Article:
Photo of nickfl
3.8/5  rDev -3.8%

Oil black body with a big, dark tan head. Notes of chocolate and dark, red fruit in the aroma. The flavor is full of vinous character with a fair amount of grain bitterness and a coffee like roast character. Medium thick body, slightly high carbonation and a dry finish. The aroma character is great, but it doesn't pull through in the flavor. The lack of sweetness emphasizes the bitterness which really clashes with the fruit, a bit more sweetness and body would go a long way.

Photo of jlindros
4.05/5  rDev +2.5%
look: 4 | smell: 4.25 | taste: 4 | feel: 4 | overall: 4

This was quite hard to get these days, but thanks to Duffy for sharing.

Dark super dark almost black beer,

Nose nice sweet malt, great barrel note, like fresh oak barrel without overwhelming, little vinous like note, bright fruit, candy caramel, etc.
Taste sweet candy malt, toffee and candy, brandy like fruity notes, little vinous note and vanilla clean barrel, little vanilla, etc. Some booze heat and tingle, fruity, little grape note interestingly, etc.

Mouth med bod, little syrupy fuller, nice carb.

Photo of russpowell
4.15/5  rDev +5.1%
look: 3.5 | smell: 4.75 | taste: 4 | feel: 4.25 | overall: 4

Opens with a very low-key pop

Pours jet-black with 2+ fingers of caramel colored head. Nice viscosity to this, above average lacing & head retention

S: Dark chocolate, oakyness & rum, plums as well

T: Plums, dryness, pruneyness, & oaky sourness, an odd bit of marmalade as well up front. Plenty of wine cask as this warms, figs & a touch charred oak, smokeyness, plus raisins& prunes. Finishes sooo dry, with figs, prunes & a touch of grape jelly

MF: Chewy, slight carbonation, but enough to push flavors forward, warming

A nice RIS, that will probably age very well, not in love with is as much prior Prairie stouts. Will try to buy a few to age if I see it again. Very few wine aged beers have impressed me, this is just another one not quite in my wheelhouse. Pretty complex not matter how you slice it

Photo of XmnwildX12
4/5  rDev +1.3%

Photo of oline73
3.75/5  rDev -5.1%

Photo of MasterSki
4.03/5  rDev +2%
look: 4.5 | smell: 4 | taste: 4 | feel: 4 | overall: 4

On-tap at Northdown. Served in a snifter.

A - Tan foam settles to a partial cap, thick collar, and splotches of lacing. Black body with the faintest hint of brown at the edges of the glass.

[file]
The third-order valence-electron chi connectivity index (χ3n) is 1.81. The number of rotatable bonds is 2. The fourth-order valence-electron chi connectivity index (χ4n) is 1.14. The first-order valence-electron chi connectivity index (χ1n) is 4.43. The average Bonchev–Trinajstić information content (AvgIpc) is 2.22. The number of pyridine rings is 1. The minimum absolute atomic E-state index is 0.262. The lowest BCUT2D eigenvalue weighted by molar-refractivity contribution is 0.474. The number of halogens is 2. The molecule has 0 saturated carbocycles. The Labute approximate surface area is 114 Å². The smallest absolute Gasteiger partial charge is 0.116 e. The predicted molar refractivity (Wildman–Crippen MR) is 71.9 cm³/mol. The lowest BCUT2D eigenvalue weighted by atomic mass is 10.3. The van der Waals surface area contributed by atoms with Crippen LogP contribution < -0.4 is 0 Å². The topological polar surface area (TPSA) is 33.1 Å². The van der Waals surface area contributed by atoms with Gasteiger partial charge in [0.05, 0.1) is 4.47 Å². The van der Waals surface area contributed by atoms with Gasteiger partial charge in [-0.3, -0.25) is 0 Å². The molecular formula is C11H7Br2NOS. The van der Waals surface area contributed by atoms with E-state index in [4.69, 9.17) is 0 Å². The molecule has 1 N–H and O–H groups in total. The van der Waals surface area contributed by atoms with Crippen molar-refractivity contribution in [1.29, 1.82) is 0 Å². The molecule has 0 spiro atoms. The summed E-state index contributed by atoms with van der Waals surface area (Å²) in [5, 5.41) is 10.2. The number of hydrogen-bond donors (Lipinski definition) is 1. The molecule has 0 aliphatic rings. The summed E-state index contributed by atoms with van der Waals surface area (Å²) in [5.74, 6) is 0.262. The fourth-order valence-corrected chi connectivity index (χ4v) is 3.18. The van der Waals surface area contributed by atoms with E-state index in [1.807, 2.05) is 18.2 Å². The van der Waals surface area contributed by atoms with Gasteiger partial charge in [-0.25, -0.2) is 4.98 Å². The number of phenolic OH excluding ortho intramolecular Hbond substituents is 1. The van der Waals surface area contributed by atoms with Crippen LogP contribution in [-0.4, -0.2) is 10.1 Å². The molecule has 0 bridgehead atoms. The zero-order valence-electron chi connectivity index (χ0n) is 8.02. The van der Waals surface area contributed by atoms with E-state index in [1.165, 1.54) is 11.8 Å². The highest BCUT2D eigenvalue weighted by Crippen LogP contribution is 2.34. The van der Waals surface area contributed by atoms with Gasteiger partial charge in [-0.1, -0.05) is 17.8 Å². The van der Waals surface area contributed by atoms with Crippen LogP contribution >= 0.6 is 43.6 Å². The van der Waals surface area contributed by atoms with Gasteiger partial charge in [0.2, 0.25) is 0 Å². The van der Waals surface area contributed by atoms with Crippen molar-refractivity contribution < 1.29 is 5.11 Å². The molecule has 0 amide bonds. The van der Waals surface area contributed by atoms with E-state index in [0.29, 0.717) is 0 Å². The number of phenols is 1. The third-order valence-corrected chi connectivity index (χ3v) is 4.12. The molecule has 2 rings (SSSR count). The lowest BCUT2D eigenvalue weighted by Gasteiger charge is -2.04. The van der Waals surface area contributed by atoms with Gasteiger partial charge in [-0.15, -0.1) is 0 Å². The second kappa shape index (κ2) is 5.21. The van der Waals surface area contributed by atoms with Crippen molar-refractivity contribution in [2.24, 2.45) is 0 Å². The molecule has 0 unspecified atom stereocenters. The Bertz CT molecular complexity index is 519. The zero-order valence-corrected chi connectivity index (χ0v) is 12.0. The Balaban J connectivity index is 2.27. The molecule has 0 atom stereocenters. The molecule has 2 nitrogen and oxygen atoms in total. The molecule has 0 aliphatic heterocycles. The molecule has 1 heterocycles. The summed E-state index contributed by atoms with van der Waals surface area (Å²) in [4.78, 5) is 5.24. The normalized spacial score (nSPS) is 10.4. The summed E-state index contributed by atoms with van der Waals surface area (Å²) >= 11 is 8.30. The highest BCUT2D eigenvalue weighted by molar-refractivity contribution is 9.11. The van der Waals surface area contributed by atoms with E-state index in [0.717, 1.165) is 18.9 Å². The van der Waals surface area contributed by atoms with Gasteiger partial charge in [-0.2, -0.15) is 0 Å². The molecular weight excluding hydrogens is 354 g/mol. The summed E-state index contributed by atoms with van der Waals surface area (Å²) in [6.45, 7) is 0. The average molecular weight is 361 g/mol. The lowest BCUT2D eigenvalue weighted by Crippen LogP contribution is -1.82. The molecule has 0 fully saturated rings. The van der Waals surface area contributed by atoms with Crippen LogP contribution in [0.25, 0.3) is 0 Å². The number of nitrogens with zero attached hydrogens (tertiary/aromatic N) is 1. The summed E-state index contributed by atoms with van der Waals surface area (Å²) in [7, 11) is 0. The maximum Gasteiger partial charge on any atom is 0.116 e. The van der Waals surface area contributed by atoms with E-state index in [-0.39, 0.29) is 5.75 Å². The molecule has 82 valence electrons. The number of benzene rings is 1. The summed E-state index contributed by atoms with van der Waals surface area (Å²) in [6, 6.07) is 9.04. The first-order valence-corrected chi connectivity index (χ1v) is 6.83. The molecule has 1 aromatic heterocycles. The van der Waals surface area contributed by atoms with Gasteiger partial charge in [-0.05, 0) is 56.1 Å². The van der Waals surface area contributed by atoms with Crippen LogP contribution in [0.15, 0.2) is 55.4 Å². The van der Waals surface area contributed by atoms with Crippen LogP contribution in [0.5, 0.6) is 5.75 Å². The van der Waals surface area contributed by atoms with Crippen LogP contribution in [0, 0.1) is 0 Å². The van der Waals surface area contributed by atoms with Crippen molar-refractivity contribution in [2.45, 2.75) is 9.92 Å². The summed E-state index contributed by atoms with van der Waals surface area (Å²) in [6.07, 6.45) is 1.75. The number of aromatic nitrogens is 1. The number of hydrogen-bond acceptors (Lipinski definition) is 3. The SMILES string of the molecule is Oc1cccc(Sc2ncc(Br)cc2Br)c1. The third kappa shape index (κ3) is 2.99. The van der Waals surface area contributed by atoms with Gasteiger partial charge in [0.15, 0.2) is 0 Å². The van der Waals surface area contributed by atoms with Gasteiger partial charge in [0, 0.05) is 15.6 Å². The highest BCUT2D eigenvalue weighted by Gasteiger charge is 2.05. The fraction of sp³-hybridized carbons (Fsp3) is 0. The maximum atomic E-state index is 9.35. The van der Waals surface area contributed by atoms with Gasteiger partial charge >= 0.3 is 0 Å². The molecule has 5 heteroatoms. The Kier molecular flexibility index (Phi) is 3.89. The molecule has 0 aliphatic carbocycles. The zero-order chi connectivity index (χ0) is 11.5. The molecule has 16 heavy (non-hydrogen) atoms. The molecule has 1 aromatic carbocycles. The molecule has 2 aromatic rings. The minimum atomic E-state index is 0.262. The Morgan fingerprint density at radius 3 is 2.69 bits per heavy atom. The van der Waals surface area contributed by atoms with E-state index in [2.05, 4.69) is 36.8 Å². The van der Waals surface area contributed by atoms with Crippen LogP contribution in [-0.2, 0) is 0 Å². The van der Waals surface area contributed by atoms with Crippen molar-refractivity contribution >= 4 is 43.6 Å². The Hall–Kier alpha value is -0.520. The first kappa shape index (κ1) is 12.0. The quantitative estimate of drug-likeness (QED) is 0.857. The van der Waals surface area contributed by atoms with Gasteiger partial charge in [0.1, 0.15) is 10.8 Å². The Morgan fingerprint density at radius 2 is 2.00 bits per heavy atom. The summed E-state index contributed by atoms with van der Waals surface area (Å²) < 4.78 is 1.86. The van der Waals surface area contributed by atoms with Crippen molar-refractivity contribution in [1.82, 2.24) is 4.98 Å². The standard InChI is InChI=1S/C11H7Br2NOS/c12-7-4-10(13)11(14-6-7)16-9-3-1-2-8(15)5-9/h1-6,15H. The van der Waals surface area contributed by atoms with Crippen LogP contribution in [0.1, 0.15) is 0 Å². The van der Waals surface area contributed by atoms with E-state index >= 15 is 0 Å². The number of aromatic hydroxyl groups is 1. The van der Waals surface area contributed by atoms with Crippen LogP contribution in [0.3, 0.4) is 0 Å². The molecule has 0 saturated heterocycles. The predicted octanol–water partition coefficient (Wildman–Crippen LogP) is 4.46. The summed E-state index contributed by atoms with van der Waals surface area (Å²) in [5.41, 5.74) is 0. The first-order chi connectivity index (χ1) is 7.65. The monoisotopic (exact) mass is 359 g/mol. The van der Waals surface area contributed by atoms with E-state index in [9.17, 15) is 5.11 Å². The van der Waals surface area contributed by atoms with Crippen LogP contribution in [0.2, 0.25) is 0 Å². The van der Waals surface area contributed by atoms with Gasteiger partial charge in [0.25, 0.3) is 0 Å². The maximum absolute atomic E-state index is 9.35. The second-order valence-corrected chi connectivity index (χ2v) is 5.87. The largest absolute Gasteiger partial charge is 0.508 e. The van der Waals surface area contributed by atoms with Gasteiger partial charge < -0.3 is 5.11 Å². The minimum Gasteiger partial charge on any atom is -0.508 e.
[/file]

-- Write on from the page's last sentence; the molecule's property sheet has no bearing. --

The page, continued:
S - Big red wine character here; jammy dark fruits and oak are quite present. Base beer contributes notes of roasted malt, anise, dark chocolate, and perhaps a touch of char. Slightly boozy, but not excessively so for 11%.

T - The taste has more malt sweetness to it, although the roast and char flavors appear late, leading to a bitter finish. Wine presence is a bit more restrained here, with the dark fruit character of the red wine integrating with the malt profile. There's some lingering vinous and lightly tart notes that linger through the finish and into the aftertaste.

M - Very dry, with loads of tannins, but also a good deal of lingering stickiness on the palate. Hefty medium-full body, with some obvious alcohol warming.

D - I enjoyed my snifter, but with Bomb! available this was a one and done. The red wine character is pretty intense, so enjoyment may depend on one's wine tastes. That being said, a well-executed and tasty beverage.

Photo of beernads
3.75/5  rDev -5.1%

Photo of Rifugium
1.51/5  rDev -61.8%
look: 3 | smell: 1 | taste: 1.75 | feel: 1.75 | overall: 1

Seriously...are there any Prairie beers that don't totally suck and/or aren't infected? Do people rate them up just because it's the only thing that comes out of Oklahoma?

Slight gusher from the bottle. Dark black-brown pour into a mini-snifter...but that wasn't cutting it...I needed a full-sized snifter to contain all the foam that came out even from a careful pour. The head never completely died down between when I opened the bottle and when I dumped the beer down the drain. Infection was apparent in the aroma right from the beginning, lesser notes of roasted malt, and not much else. Taste of rotten fruit, sour infection, wet wood, charred malts. Really bad, and completely undrinkable. Seems to be the trend with Prairie beers, and I don't know how they're getting away with it. Well, at least their glassware is neat.

Photo of drewone
3.25/5  rDev -17.7%

Photo of kojevergas
4.09/5  rDev +3.5%
look: 3.75 | smell: 3.25 | taste: 4.5 | feel: 3.75 | overall: 4.25

BOTTLE: 12 fl oz brown glass with a branded grey/black pry-off pressure cap. Label art is nice, but strangely reminiscent of a diagram of female genitalia...or it that just me?

10%. Distributed by the Shelton Bastards. Reviewed live as an "Imperial Stout Aged in Red Wine Barrels" per the label. Served cold into a snifter. Expectations are quite high given the brewery and the series; I quite liked the original Prairie Noir.